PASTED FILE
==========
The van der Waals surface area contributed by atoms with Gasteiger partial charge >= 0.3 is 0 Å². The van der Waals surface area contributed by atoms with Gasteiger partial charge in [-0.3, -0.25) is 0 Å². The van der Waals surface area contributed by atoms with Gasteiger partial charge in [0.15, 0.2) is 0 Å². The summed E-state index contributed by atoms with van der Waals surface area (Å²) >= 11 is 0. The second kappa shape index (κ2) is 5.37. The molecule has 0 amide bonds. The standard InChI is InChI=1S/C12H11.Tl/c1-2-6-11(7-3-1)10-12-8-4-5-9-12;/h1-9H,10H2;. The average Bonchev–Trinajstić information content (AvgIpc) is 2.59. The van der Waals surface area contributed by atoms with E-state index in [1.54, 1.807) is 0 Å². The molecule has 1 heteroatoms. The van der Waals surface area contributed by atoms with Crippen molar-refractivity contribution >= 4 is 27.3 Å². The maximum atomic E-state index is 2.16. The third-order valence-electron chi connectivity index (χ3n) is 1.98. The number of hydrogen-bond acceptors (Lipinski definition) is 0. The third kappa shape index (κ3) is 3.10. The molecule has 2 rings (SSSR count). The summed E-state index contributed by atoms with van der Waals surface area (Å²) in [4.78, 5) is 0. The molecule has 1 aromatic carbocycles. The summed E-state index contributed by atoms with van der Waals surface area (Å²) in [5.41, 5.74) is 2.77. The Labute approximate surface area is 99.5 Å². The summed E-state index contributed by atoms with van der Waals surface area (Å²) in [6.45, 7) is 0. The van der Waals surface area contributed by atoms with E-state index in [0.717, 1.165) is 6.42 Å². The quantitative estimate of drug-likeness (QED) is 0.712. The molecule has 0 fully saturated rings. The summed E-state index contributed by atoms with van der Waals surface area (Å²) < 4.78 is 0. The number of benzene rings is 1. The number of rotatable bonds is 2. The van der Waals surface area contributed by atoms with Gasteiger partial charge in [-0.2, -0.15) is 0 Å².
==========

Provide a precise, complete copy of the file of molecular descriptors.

The van der Waals surface area contributed by atoms with Gasteiger partial charge >= 0.3 is 0 Å². The van der Waals surface area contributed by atoms with Gasteiger partial charge in [-0.3, -0.25) is 0 Å². The van der Waals surface area contributed by atoms with Gasteiger partial charge in [0.15, 0.2) is 0 Å². The summed E-state index contributed by atoms with van der Waals surface area (Å²) >= 11 is 0. The second kappa shape index (κ2) is 5.37. The molecule has 0 amide bonds. The standard InChI is InChI=1S/C12H11.Tl/c1-2-6-11(7-3-1)10-12-8-4-5-9-12;/h1-9H,10H2;. The average Bonchev–Trinajstić information content (AvgIpc) is 2.59. The van der Waals surface area contributed by atoms with E-state index in [1.54, 1.807) is 0 Å². The molecule has 1 heteroatoms. The van der Waals surface area contributed by atoms with Crippen molar-refractivity contribution >= 4 is 27.3 Å². The maximum atomic E-state index is 2.16. The third-order valence-electron chi connectivity index (χ3n) is 1.98. The number of hydrogen-bond acceptors (Lipinski definition) is 0. The third kappa shape index (κ3) is 3.10. The molecule has 2 rings (SSSR count). The summed E-state index contributed by atoms with van der Waals surface area (Å²) in [4.78, 5) is 0. The molecule has 1 aromatic carbocycles. The summed E-state index contributed by atoms with van der Waals surface area (Å²) in [5.41, 5.74) is 2.77. The Labute approximate surface area is 99.5 Å². The summed E-state index contributed by atoms with van der Waals surface area (Å²) in [6.45, 7) is 0. The van der Waals surface area contributed by atoms with E-state index in [0.717, 1.165) is 6.42 Å². The quantitative estimate of drug-likeness (QED) is 0.712. The molecule has 0 fully saturated rings. The summed E-state index contributed by atoms with van der Waals surface area (Å²) < 4.78 is 0. The number of benzene rings is 1. The number of rotatable bonds is 2. The van der Waals surface area contributed by atoms with Gasteiger partial charge in [-0.2, -0.15) is 0 Å².